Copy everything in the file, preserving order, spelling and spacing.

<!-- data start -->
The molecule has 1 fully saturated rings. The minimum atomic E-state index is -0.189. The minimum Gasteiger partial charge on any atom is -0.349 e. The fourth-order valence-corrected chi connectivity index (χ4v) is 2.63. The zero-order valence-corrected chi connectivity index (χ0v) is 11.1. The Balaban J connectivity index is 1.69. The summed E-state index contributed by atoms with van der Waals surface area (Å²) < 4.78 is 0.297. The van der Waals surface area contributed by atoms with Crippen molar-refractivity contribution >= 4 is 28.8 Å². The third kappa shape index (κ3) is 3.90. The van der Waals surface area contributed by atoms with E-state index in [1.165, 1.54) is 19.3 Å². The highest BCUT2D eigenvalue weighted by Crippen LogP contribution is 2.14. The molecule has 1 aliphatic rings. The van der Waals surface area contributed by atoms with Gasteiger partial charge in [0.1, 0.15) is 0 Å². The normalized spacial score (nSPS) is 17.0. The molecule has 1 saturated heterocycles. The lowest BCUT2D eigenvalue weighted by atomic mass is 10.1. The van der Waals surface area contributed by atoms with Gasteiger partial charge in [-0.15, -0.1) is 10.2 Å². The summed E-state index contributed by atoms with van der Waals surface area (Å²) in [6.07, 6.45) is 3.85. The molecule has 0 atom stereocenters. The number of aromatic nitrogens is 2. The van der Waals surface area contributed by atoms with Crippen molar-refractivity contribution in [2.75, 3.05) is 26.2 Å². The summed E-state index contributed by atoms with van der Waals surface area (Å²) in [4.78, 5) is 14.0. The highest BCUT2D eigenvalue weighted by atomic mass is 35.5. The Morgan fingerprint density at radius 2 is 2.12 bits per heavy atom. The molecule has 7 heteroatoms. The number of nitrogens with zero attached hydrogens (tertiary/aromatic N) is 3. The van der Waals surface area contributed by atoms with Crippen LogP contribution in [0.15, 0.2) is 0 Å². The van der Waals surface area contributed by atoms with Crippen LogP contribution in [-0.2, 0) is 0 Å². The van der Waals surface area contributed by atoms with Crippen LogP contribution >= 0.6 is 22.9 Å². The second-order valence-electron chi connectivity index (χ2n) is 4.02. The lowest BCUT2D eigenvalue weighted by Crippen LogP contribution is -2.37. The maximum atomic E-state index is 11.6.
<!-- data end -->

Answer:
The molecule has 1 fully saturated rings. The minimum atomic E-state index is -0.189. The minimum Gasteiger partial charge on any atom is -0.349 e. The fourth-order valence-corrected chi connectivity index (χ4v) is 2.63. The zero-order valence-corrected chi connectivity index (χ0v) is 11.1. The Balaban J connectivity index is 1.69. The summed E-state index contributed by atoms with van der Waals surface area (Å²) < 4.78 is 0.297. The van der Waals surface area contributed by atoms with Crippen molar-refractivity contribution >= 4 is 28.8 Å². The third kappa shape index (κ3) is 3.90. The van der Waals surface area contributed by atoms with E-state index in [1.165, 1.54) is 19.3 Å². The highest BCUT2D eigenvalue weighted by Crippen LogP contribution is 2.14. The molecule has 1 aliphatic rings. The van der Waals surface area contributed by atoms with Gasteiger partial charge in [0.1, 0.15) is 0 Å². The normalized spacial score (nSPS) is 17.0. The molecule has 1 saturated heterocycles. The lowest BCUT2D eigenvalue weighted by atomic mass is 10.1. The van der Waals surface area contributed by atoms with Gasteiger partial charge in [-0.15, -0.1) is 10.2 Å². The summed E-state index contributed by atoms with van der Waals surface area (Å²) in [6.07, 6.45) is 3.85. The molecule has 0 atom stereocenters. The number of aromatic nitrogens is 2. The van der Waals surface area contributed by atoms with Crippen molar-refractivity contribution in [2.75, 3.05) is 26.2 Å². The summed E-state index contributed by atoms with van der Waals surface area (Å²) in [4.78, 5) is 14.0. The highest BCUT2D eigenvalue weighted by atomic mass is 35.5. The Morgan fingerprint density at radius 2 is 2.12 bits per heavy atom. The molecule has 7 heteroatoms. The number of nitrogens with zero attached hydrogens (tertiary/aromatic N) is 3. The van der Waals surface area contributed by atoms with Crippen LogP contribution in [0.15, 0.2) is 0 Å². The van der Waals surface area contributed by atoms with Crippen LogP contribution in [-0.2, 0) is 0 Å². The van der Waals surface area contributed by atoms with Crippen LogP contribution >= 0.6 is 22.9 Å². The second-order valence-electron chi connectivity index (χ2n) is 4.02. The lowest BCUT2D eigenvalue weighted by Crippen LogP contribution is -2.37. The maximum atomic E-state index is 11.6.